Kate Middleton descends from goat breeders (but very posh ones)


We kid you not! Kate Middleton descends from goat breeders (but very posh ones who ran a herd of rare-breed goats at a Georgian mansion)

  • Duchess of Cambridge let slip that she is descended from a goat farmer 
  • Her goat-loving relatives are former Lady Mayoress of Leeds and sister Elizabeth
  • The unmarried sisters were first cousins to Kate’s paternal great-grandmother Olive Lupton and sister Anne
  • They regularly visited the estate Beechwood in Roundhay, where Elizabeth and her sister ran herd of rare breed goats


It was an unusual admission for a future Queen. On an official visit last week to a farm near the Welsh town of Abergavenny, the Duchess of Cambridge let slip a little-known snippet about her pedigree – she is descended from a goat farmer.

‘I was looking into my ancestry and there was someone there who was a rare-breed goat farmer,’ she said on a tour of Pant Farm, Llanvetherine, which supplies goat milk from its herd to a local cheesemaker. ‘I’ll have to find out which one it was. It was just after the First World War.’

Now The Mail on Sunday has done the work for Kate – and we can today reveal that she is indeed descended from a goat-breeder – though her forebears were hardly horny-handed toilers in the fields.

In fact, her goat-loving relatives are the former Lady Mayoress of Leeds, Dr Elinor Lupton, and her sister Elizabeth, who ran a herd of rare-breed goats at Beechwood, a Georgian mansion in Roundhay, seven miles north of Leeds.

Now The Mail on Sunday has done the work for Kate ¿ and we can today reveal that she is indeed descended from a goat-breeder ¿ though her forebears were hardly horny-handed toilers in the fields

Now The Mail on Sunday has done the work for Kate – and we can today reveal that she is indeed descended from a goat-breeder – though her forebears were hardly horny-handed toilers in the fields

In fact, her goat-loving relatives are the former Lady Mayoress of Leeds, Dr Elinor Lupton, and her sister Elizabeth, who ran a herd of rare-breed goats at Beechwood, a Georgian mansion in Roundhay, seven miles north of Leeds. Pictured: Elinor Lupton and Princess Mary

In fact, her goat-loving relatives are the former Lady Mayoress of Leeds, Dr Elinor Lupton, and her sister Elizabeth, who ran a herd of rare-breed goats at Beechwood, a Georgian mansion in Roundhay, seven miles north of Leeds. Pictured: Elinor Lupton and Princess Mary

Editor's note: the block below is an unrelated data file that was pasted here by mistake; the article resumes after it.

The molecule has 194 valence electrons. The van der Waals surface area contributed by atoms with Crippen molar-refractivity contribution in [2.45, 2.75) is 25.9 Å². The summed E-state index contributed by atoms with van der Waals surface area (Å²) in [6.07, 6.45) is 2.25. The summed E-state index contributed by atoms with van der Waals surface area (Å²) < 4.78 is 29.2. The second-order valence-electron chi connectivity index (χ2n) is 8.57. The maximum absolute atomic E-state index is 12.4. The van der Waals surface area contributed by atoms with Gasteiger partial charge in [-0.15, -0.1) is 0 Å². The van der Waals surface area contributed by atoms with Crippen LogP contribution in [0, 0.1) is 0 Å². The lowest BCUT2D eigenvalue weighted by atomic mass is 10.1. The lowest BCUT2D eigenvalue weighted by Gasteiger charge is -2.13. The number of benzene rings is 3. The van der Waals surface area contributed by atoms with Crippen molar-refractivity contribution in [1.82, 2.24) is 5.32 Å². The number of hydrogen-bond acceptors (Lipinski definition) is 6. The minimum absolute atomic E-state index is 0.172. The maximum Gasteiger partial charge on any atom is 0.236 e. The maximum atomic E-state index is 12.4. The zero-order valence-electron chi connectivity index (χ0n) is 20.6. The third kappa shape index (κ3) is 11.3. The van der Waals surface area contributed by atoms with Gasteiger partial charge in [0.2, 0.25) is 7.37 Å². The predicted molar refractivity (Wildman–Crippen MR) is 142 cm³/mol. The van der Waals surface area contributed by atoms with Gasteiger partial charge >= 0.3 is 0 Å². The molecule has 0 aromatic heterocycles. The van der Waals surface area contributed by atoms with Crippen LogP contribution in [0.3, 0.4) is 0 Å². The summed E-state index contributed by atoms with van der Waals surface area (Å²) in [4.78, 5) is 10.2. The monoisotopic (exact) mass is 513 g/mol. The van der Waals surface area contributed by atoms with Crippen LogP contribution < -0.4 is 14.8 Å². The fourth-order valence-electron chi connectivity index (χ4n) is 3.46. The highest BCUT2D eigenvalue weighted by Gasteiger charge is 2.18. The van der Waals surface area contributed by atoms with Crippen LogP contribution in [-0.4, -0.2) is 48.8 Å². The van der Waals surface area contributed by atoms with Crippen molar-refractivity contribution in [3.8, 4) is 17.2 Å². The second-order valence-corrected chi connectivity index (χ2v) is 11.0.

The unmarried sisters were first cousins to Kate’s paternal great-grandmother Olive Lupton and her sister Anne. Olive and her children, including Kate’s grandfather Peter Middleton, regularly visited Beechwood Estate and its home farm with the famous rare breed of goats.

Elinor, who inherited the Beechwood estate after all three of Olive Middleton’s brothers died in the First World War, shared her love of animal husbandry with her friend Princess Mary, the only daughter of King George V and Queen Mary and the aunt of the current Queen, who lived nearby at the Harewood estate with her husband Henry Lascelles, 6th Earl of Harewood.

Historian Michael Reed said: ‘Kate is absolutely related to goat breeders. Farming and the land are in her blood. Her great-grandmother Olive Middleton’s first cousins won awards from the Royal Agricultural Society for their expertise in rare goat breeding in the years between the world wars.’

The family house at the Beechwood estate was central to the lives of the Lupton clan – and to the Middletons once Olive Lupton had married Kate’s great-grandfather, solicitor Richard Noel Middleton.

Much of the Lupton family wealth ended up in a trust fund for Olive's four children and their descendants ¿ which paid for Kate and her siblings Pippa and James to be privately educated

Much of the Lupton family wealth ended up in a trust fund for Olive’s four children and their descendants – which paid for Kate and her siblings Pippa and James to be privately educated

In his family memoir The Next Generation, Kate’s grandfather Peter Middleton wrote: ‘We were somewhat in awe of our cousins Elinor and Bessie [Elizabeth]. 

‘Visits to them at Beechwood were always rather special occasions before which my mother held careful inspections for dirt behind the ears, clean hankies etc. 

‘An even greater ordeal was the annual Beechwood Party, for which I still remember the horrors of trying to tie a black bow tie for my first dinner jacket. Nor will I forget my terror of Elinor and Bessie’s aunt, Lady Bryce.’

The tragedy of the three brothers being killed in the First World War meant Kate’s great-grandmother Olive and her spinster sister Anne shared their father’s £70,538 inheritance, the equivalent of £5 million today.

Much of the Lupton family wealth ended up in a trust fund for Olive’s four children and their descendants – which paid for Kate and her siblings Pippa and James to be privately educated.

The young Middletons did not, however, inherit the goat herd, which was given to another farmer after Elinor died in 1979, aged 92.

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